However, after my sequence of mystical experiences, I am closer to recovery. The Buddhists call it the path to enlightenment; the Christians call it coming to know God; and some Native Americans call it finding one's manitou. I call it developing heightened appreciation of Earth's beauty and magic, and connecting with a purpose higher than oneself. The touch of the Earth Mother can heal. She mends some of the wounds in my soul.

For more information on the Klamath vision quests, I reccomend In the Footprints of Gmukamps by Douglas Deur. For Klamath legends of Crater Lake, consult Indian Legends of the Pacific Northwest by Ella Clark.

Tuesday, August 28, 2012

Reflections on the Visions

I am at work on a post about my adventures and mystical experiences at Crater Lake and its surrounding environs.  In the meantime, I'll share a bit more from the 2012 staff art show.

All toll, we showcased work from 12 park employees from three divisions.  In two days, 300 or so park visitors came to the Rim Community House see our show.  For most of the two days, I was on the front lines, staffing the show.  All the setup and take down and organizing left me in a bit of state of exhaustion, even though  I received great help from my comrades Lesley and Lauren.  On the afternoon of the second day, my comrade Brian came an offered to staff the show voluntarily, and give me few hours of respite.  It was an act of kindness.  I went to sleep on the bare wooden floor in the back of the Community House.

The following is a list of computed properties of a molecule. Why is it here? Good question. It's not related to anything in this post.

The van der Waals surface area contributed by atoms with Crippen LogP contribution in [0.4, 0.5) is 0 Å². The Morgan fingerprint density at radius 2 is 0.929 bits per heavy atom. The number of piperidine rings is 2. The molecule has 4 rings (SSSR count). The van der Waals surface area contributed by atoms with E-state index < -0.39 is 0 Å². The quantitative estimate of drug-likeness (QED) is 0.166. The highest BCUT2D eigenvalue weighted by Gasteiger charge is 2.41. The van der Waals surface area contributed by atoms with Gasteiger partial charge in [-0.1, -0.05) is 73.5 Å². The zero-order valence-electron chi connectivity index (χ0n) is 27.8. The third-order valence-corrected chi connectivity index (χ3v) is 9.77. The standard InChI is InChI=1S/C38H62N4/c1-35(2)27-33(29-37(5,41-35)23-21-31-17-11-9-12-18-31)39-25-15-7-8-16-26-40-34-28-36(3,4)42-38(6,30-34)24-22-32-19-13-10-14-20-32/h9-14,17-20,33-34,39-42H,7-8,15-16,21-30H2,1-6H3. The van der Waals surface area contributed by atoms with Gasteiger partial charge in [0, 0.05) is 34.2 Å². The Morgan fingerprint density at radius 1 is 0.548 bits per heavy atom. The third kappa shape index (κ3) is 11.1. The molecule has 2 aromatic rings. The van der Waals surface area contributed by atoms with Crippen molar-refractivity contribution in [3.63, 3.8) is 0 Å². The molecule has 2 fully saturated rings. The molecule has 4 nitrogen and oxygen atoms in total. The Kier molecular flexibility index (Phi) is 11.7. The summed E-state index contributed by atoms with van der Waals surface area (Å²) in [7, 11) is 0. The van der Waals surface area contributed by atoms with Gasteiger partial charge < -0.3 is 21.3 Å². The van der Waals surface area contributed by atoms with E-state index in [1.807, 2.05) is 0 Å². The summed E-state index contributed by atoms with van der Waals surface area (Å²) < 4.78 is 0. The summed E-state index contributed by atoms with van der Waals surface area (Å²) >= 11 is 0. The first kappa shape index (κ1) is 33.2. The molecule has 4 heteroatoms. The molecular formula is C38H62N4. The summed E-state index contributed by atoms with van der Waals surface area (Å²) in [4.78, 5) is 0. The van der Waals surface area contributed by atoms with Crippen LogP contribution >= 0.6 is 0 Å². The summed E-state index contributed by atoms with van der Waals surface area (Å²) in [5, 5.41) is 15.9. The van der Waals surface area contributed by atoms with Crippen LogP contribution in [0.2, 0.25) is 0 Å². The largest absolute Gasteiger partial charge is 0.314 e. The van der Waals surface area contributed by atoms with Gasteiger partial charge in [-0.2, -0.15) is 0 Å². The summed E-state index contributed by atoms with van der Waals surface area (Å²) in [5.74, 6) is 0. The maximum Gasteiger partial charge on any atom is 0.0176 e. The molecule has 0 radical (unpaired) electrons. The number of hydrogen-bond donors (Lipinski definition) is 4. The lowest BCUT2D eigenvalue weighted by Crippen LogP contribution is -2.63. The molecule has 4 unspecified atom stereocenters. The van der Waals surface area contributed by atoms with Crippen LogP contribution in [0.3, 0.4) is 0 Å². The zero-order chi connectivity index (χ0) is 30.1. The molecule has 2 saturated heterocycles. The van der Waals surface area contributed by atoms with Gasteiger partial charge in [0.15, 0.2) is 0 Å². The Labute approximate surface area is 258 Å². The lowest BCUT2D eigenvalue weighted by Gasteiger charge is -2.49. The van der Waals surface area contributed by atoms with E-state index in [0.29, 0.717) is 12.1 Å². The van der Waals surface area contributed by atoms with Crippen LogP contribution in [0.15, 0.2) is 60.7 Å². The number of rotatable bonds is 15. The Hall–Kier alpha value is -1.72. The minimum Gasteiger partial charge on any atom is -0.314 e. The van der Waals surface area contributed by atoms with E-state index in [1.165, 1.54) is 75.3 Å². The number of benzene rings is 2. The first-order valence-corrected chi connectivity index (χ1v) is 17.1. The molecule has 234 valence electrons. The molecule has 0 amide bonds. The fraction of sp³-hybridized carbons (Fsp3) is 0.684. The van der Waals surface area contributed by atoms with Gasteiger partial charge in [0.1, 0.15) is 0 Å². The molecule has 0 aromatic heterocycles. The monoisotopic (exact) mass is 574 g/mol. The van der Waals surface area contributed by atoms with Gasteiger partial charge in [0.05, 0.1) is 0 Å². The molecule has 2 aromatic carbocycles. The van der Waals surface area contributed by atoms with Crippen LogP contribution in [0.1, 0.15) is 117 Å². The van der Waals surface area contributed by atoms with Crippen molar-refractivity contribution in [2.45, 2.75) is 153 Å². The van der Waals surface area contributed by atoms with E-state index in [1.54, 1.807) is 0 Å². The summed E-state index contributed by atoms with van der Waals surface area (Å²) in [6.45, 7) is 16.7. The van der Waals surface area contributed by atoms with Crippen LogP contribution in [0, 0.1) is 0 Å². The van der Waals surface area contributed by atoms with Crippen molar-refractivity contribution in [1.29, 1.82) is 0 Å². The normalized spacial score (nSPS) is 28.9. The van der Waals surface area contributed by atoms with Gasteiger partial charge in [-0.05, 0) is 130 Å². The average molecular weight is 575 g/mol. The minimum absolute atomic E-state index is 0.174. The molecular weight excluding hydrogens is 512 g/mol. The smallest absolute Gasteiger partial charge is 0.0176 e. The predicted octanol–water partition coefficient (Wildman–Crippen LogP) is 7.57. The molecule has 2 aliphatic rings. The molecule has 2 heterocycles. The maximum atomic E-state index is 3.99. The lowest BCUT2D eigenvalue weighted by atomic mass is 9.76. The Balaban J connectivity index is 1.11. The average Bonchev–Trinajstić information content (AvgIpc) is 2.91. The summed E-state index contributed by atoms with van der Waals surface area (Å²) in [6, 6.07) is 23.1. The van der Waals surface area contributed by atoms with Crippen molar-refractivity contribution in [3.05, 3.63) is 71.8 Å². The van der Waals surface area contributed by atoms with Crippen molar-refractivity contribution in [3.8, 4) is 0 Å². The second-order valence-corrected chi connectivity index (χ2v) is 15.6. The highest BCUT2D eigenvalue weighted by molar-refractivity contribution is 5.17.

In the end, it was great to see the various creative interpretations of Crater Lake by my comrades, and an honor that we could share our visions with the visitors.  I composed the following statement to introduce the show, and posted it at the front table:

"The Vision behind Visions from the Blue